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Nova Performance Weekly Blog

by Adam Smith on Sep 7, 2021


Why is squatting a fundamental part of weightlifting?

In weightlifting we use our legs A LOT!

One of the easiest ways to improve leg strength is to squat.

Whether this be a High bar Back Squat. Front Squat, Goblet Squat, Anderson Squat, ECT… There are so many types of squats it is ridiculous. You can even change the dynamic of the squat by adding bands, boxes to take away some of the range of motion. You can even change the bar. For example a safety squat bar can change the whole dynamics of the back squat.

But that's a whole other topic and why we should use different variations to our squats to improve our strength.

High Bar Back Squats and Front squats within weightlifting?

These 2 squats are the most popular within weightlifting.

  1. Because they are easy to perform.

  2. They are incredibly relatable to the snatch and clean n Jerk.

The strength we produce and gain from these exercises transfer massively into our main lifts.

Back Squat

A High Bar Back Squat is the most common squat you will see. Powerlifters tend to do a Low Bar Back Squat instead of a High Bar due to a Low Bar squat being a more hip dominant squat as a High bar squat is a Quad dominant.

When we catch the snatch or a clean we are in a very upright position. Hence we use a high bar position.

The back squat is a much easier lift to load and we can achieve more weight on this compared to a Front Squat.

Front Squat

With a Front Squat this is a way more specific movement towards the Clean. The bottom of the Front Squat is literally the exact same position as the catch in the Clean, therefore, it's in our programs.

In the front squat the bar is in our front rack position, therefore, the weight is constantly trying to move forwards. With this happening it makes our upper backs stronger and at the same time our leg strength is also getting stronger, making them so valuable in weightlifting.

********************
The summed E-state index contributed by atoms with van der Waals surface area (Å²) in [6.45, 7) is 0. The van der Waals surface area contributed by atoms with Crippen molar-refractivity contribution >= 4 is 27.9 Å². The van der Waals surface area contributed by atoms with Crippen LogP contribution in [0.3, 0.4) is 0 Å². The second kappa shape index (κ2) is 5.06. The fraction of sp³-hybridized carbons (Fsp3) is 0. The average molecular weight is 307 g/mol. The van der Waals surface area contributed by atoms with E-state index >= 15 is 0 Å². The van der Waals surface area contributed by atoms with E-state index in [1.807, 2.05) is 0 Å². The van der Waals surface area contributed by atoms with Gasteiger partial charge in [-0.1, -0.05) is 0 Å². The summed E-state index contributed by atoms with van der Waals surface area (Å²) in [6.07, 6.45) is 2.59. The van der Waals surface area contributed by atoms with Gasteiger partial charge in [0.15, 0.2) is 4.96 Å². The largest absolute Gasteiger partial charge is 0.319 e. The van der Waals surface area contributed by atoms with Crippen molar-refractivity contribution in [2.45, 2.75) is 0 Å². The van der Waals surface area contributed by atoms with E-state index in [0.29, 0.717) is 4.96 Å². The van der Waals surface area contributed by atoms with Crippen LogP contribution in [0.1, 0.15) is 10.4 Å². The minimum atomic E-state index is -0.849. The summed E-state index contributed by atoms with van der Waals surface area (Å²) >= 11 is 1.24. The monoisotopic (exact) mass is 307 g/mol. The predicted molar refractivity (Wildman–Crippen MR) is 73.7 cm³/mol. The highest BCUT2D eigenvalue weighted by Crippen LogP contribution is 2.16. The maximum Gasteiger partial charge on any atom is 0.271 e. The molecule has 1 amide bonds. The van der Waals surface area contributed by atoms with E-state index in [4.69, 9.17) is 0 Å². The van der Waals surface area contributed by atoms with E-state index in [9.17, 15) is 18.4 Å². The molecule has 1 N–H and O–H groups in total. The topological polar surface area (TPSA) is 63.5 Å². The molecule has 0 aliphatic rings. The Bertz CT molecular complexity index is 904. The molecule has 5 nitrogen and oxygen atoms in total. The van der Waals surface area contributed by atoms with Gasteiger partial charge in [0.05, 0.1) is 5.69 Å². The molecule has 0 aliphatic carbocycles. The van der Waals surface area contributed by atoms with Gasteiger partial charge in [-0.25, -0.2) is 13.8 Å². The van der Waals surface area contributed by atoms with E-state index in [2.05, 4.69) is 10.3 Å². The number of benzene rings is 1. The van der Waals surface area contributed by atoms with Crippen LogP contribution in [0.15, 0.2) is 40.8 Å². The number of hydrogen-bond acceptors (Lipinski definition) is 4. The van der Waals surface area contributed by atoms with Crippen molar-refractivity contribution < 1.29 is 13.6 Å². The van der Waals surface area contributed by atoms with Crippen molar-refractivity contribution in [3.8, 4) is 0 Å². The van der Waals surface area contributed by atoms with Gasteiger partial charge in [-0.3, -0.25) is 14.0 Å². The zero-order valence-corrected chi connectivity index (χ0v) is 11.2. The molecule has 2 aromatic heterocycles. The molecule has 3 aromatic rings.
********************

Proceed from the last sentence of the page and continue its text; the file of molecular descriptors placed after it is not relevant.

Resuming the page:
If you are not doing them then you should start!

Ideally our feet are going to be shoulder width and our toes slightly pointed out (left foot at 10 am and right foot at 2 pm. This may vary depending on the athletes mobility and stature.

When should I start Squatting more?

So let's look at the perfect athlete in terms of leg strength, for this we are saying the athlete’s technical ability is sound.

I will show 2 athletes;

Athlete A:

Back Squat is 100% so lets say 200kg.

Front squat is 80% of their Back Squat so 160kg.

Clean and jerk is 90% of their Front Squat so 144kg.

Now that's what the ratio should be.

Athlete B :

Back Squat is 100% so lets say 200kg.

Front squat is 75% of your Back Squat so 150kg.

Clean and jerk is 90% of their Front Squat so 135kg.

Now the issue is here that their Front squat is 5% weaker than Athlete A. This also impacts their clean and jerk.

So to improve athlete B’s Clean n Jerk we need to improve their front squat first.

I would personally make the athlete squat 3 times a week. 2 of those being front squats and 1 being back squat, however if the athlete couldn’t handle this volume I would remove the Back squat session.

I would do this until that front squat improved by the 5% we need. This could take 6 weeks or it could take 12 weeks. This is very individual to the athlete.

Once the front squat is up to the desired 80% mark then we have a great chance of performing the 90% target on the clean n jerk.


So the reason we squat is to generate leg strength, the front squat is more relatable to the clean and will help us get out the hole when we catch the weight. The high bar back squat will get our legs the strongest due to the positioning and this will transfer to our front squat to then help our cleans and snatchs.


I hope you enjoyed the read and stay posted for the next one. If you have any questions just shoot me an email on

If you want to see some of my training logs and videos follow me on Instagram @thicc__astley or @npbarbellclub

See you all soon!

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